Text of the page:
My family had stopped to gas up the station wagon and to use the restrooms. Daddy agreed to let my brother and me each buy one small souvenir. I was having a hard time deciding between an Archie & Veronica comic book and a pecan log roll. But Rusty made up his mind as soon as he saw the wire bin filled with Civil War soldier caps. It took some digging, but he finally managed to find a Johnny Reb cap underneath dozens of Billy Yank ones.
“Why are there so many more blue caps?” I asked my mother.
“Because we’re in the South,” she explained matter-of-factly. “I don’t know why Stuckey’s even bothers to stock the Yankee ones. Nobody’s going to buy them.”
I think back on that scene, and so many others, every time the subject of the Rebel flag comes up, as it has so often in recent days in the wake of the tragedy at Charleston’s Emanuel A.M.E. Church. Growing up in Nashville, I rode my bike on Robert E. Lee Drive and Stonewall Jackson Court without ever giving a second thought to the names of those streets. The summer after eighth grade, I read “Gone with the Wind” and halfway talked myself into believing that most plantation owners were as kind to their “servants” as were the O’Hara family. In college, I dated a young man who was a member of Georgia Tech’s Kappa Alpha fraternity not because I liked him, but because I wanted to be invited to KA’s Old South ball. He wore a Confederate officer’s uniform, I wore a dress with a gigantic hoop skirt and we both had a grand old time.
And never once did I consider how any of that might be viewed by my African-American friends. Because I lived in a South that, though legally desegregated, wasn’t really desegregated at all. I didn’t have any African-American friends.
And though I don’t own anything with the Confederate battle flag on it, I never gave much thought to the Rebel flag belt buckles, bandanas, beach towels, key rings and coffee mugs that litter the shelves of most convenience marts south of the Mason-Dixon Line, except that they were a silly waste of money.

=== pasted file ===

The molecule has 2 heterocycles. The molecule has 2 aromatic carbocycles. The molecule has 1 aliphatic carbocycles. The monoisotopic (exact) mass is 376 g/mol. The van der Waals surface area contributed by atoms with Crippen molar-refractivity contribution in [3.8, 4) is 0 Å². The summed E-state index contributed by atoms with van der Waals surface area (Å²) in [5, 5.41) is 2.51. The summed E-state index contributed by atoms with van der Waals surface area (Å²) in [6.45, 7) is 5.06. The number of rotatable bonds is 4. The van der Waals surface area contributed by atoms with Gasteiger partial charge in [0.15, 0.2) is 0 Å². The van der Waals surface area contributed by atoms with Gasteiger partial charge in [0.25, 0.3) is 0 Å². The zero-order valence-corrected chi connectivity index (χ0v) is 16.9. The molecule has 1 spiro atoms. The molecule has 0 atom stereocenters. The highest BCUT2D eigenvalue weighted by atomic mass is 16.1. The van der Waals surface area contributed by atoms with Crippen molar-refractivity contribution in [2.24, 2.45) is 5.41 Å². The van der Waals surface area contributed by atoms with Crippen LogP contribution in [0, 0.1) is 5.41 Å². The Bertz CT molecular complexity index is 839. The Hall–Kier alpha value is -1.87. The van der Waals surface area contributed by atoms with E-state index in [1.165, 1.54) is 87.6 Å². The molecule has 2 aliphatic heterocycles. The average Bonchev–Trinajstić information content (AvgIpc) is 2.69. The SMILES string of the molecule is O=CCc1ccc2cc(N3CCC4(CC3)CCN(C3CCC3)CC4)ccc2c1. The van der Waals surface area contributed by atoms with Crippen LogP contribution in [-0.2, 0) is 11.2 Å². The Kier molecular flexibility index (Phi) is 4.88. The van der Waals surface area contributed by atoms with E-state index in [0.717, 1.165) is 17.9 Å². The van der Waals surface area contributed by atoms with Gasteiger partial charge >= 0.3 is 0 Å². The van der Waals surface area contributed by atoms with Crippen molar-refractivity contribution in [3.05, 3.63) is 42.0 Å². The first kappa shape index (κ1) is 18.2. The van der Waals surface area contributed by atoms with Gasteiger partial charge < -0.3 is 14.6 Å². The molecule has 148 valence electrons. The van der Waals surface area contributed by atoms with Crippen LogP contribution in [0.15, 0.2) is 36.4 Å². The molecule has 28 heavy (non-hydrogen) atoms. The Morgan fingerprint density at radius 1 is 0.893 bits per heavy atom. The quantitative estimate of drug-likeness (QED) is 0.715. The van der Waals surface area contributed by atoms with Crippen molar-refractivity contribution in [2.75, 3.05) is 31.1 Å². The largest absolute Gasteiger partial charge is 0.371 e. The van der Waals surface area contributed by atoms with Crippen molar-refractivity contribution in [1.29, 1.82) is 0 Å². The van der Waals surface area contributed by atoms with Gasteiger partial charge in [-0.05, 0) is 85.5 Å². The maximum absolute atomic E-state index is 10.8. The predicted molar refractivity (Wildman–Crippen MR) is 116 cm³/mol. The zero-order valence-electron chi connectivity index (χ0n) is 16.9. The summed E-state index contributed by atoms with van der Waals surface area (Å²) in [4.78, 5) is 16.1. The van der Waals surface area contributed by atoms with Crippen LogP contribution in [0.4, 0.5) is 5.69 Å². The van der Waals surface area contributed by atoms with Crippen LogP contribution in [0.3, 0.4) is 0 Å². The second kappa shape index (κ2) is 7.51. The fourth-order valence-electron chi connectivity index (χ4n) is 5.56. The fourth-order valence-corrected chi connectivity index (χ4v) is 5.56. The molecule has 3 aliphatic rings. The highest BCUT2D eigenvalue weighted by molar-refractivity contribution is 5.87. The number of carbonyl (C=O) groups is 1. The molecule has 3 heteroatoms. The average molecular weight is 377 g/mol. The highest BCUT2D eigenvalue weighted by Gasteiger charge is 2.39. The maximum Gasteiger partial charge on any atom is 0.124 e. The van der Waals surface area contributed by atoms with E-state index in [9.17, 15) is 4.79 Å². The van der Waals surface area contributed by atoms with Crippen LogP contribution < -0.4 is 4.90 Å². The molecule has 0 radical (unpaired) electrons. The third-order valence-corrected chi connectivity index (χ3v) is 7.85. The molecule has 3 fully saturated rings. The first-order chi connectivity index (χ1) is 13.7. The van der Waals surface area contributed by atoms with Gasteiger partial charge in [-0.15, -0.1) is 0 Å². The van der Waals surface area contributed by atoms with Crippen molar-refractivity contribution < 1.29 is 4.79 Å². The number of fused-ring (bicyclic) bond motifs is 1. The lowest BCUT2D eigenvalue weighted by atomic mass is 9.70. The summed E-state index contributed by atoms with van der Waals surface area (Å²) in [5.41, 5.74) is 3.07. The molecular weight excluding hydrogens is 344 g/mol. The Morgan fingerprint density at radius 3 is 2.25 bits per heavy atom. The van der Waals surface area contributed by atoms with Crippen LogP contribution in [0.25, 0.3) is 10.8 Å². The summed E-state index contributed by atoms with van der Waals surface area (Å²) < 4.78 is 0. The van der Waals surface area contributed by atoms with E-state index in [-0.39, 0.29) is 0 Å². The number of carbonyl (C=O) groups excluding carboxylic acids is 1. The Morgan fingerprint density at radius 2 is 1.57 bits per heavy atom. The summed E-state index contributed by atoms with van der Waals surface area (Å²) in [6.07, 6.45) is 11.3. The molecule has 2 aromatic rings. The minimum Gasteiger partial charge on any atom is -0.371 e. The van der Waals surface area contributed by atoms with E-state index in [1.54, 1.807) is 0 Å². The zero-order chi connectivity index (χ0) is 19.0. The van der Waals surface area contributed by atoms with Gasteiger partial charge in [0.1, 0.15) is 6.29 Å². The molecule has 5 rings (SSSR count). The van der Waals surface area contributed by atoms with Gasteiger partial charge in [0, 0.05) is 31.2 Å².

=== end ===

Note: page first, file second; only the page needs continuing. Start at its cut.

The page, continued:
Until Dylann Roof walked into a Bible study on June 17 and shot nine people to death.
To say the Confederate flag made him do it is, of course, ridiculously simplistic. We’ll likely never know what combination of factors turned this troubled young man into a murderer. But we do know he grew up in a place where, 150 years after the Civil War ended, affection—oftentimes bordering on reverence–for the Confederacy is still very much in evidence. That’s not just true of South Carolina. We see it lots of places. Including right here in Tennessee, which in June 1861 became the eleventh and final state to leave the Union.
It’s time for those of us who’ve remained silent over the Rebel flag controversy to break that silence. It’s time to admit that our ancestors who fought, however valiantly and sincerely, for the Confederate “cause” were fighting to defend two indefensible principles—secession and slavery. It’s time to acknowledge that if our African-American brothers and sisters see the Rebel flag as a symbol of hatred and oppression, it needs to go.
If not now, when?
(June 28, 2015)